In this article we’ll look at five cheap but excellent studio microphones for voice over, narration, foley or ADR recording. I’ll only be looking at microphones in the $200 to $400 (at the time of writing) range.
As explained in Recording Audio, condenser microphones, like all microphones, use a diaphragm. The larger the diaphragm, the better the low level sounds. However, the smaller the diaphragm, the louder you can go.
In a studio environment, you must have total control over room tone, noise, reverb, etc. Ideally you need a ‘dead’ environment.
Sometimes, you might need to record music instruments or some foley. There are two ways to deal with this: Either have only one microphone doing double duty, or have different microphones for different jobs.
The two kinds of microphones you’ll need are:
- Condenser microphones
- Dynamic microphones
There are no rules regarding the choices of condenser vs dynamic microphones but here are some rules of thumb:
- Condenser microphones have more ‘depth’ for recording human voices
- Dynamic microphones can withstand moisture and abuse, which make them ideal for stage recordings or foley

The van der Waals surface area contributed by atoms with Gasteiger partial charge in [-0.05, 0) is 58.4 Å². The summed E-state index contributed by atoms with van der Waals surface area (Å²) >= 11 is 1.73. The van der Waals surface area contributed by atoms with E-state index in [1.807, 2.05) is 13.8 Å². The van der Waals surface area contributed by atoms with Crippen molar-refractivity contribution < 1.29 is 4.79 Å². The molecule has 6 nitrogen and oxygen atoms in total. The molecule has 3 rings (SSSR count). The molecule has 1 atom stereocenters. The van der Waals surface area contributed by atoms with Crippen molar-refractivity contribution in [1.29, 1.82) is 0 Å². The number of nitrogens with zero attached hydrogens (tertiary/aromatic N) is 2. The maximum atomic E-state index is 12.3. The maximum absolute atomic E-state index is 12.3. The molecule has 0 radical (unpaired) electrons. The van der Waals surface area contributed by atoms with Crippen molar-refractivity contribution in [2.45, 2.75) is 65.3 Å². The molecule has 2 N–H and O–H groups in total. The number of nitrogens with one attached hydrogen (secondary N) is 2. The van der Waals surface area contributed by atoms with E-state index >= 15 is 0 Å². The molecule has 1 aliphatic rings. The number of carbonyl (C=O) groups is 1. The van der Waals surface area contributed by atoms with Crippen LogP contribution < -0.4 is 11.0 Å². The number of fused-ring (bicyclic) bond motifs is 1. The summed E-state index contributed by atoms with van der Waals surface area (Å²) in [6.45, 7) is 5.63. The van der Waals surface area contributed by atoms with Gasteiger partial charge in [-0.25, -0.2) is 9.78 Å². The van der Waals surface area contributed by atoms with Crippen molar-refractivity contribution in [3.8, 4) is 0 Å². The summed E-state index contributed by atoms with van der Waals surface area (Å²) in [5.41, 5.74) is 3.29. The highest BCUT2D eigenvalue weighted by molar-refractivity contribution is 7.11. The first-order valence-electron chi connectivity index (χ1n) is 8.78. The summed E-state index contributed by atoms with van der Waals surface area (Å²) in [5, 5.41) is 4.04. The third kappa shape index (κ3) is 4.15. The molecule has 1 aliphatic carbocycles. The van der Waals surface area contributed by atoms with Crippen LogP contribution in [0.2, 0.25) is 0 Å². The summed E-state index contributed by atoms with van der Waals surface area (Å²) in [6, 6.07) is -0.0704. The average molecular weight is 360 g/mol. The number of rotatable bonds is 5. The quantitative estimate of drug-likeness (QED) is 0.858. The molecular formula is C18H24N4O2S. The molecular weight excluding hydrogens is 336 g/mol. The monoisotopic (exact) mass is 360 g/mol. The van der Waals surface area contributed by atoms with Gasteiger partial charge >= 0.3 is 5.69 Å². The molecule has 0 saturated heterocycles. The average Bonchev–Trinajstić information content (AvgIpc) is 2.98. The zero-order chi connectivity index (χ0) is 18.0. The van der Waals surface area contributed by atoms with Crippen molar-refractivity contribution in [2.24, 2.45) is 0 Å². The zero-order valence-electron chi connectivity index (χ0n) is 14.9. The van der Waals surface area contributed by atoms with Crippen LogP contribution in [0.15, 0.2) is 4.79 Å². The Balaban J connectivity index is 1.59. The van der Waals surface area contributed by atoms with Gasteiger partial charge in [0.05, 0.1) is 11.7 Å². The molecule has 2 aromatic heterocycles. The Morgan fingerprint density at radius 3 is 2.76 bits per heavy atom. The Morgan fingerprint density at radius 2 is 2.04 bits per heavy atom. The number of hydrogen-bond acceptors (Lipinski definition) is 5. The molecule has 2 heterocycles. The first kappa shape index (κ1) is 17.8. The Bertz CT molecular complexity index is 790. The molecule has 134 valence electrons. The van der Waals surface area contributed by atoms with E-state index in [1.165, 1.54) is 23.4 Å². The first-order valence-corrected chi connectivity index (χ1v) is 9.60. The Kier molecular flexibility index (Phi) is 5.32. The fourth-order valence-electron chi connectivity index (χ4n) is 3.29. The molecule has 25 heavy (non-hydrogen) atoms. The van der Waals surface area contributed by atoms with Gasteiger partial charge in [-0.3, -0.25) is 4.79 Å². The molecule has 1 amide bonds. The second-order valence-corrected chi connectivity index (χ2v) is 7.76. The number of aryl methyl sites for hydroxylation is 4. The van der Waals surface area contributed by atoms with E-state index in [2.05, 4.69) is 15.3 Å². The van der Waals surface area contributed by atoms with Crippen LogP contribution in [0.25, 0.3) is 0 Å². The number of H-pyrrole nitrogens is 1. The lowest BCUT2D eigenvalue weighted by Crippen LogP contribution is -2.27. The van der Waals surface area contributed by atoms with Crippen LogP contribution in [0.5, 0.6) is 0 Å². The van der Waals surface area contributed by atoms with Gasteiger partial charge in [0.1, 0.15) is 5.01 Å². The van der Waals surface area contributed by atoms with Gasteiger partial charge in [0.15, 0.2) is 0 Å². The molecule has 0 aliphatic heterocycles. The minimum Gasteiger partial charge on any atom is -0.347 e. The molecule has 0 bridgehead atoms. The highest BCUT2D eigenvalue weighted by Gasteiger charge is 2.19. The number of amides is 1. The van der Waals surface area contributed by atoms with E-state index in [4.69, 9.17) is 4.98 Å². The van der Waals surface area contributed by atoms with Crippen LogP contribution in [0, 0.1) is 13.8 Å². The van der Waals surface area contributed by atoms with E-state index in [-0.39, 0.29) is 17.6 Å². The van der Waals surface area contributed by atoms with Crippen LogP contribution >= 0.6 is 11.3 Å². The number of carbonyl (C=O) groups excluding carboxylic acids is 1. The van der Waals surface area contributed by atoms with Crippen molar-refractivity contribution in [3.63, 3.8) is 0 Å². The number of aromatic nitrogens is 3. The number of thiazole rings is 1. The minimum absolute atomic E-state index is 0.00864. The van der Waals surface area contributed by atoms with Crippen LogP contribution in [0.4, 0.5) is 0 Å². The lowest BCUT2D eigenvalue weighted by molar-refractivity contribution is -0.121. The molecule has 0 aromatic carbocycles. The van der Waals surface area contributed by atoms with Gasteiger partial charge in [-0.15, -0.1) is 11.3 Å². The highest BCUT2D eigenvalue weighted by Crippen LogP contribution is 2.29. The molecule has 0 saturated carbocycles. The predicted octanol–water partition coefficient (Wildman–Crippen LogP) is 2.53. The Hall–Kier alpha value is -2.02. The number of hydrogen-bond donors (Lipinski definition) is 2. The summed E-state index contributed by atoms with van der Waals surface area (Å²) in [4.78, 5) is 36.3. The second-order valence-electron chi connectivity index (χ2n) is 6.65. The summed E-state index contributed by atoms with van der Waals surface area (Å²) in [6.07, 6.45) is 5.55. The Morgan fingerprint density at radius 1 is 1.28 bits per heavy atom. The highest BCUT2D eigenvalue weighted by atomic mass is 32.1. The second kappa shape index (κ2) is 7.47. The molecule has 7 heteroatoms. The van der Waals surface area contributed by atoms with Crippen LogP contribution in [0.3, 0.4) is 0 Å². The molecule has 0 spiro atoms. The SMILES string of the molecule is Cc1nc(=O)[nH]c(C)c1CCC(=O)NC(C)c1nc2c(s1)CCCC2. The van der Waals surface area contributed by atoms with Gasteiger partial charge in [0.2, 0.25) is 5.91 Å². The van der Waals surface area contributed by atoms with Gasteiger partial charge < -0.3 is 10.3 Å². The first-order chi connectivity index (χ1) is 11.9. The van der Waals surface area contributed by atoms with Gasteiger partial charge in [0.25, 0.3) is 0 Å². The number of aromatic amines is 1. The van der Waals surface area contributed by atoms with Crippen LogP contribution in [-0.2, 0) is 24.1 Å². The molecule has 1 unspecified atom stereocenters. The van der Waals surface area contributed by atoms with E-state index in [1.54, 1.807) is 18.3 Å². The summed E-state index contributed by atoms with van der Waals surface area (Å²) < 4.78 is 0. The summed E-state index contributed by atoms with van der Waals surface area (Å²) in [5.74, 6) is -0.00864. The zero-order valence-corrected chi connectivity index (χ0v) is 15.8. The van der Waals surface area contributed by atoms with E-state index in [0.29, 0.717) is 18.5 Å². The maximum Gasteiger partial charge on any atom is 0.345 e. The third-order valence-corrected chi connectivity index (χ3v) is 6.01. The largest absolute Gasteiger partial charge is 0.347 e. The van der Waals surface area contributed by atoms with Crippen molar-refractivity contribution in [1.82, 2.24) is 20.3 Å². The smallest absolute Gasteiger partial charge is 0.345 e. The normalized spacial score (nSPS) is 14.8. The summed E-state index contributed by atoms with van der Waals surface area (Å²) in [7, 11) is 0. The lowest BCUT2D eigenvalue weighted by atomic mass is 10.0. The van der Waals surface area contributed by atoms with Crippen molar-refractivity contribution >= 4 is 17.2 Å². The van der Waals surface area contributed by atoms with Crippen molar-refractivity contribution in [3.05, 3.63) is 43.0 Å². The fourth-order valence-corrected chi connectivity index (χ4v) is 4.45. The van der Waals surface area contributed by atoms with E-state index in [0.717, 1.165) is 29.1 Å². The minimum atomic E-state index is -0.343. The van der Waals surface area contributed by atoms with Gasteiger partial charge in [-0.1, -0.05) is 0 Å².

- Musical instruments vary greatly, and each kind of instrument might need a matching ‘mate’ when it comes to a studio microphone. This is extremely subjective, and is beyond the scope of this article.
Here are five budget studio microphones that will do the job for a small post-house or studio (no particular order):
This last microphone is a general purpose dynamic microphone, with a USB attachment. It’s not expensive, and is a tough mic to have in a tight spot.
In addition to the microphone, you might need the following accessories (some of these come with the microphone kit):
Pop Filter – like the Nady MPF-6 6-Inch Clamp On Microphone Pop Filter
Shock-proof mount/holder – like the ISK SHM-9A Studio Microphone Shock Mount Clip Holder
Portable Booths – like the The Porta-Booth Pro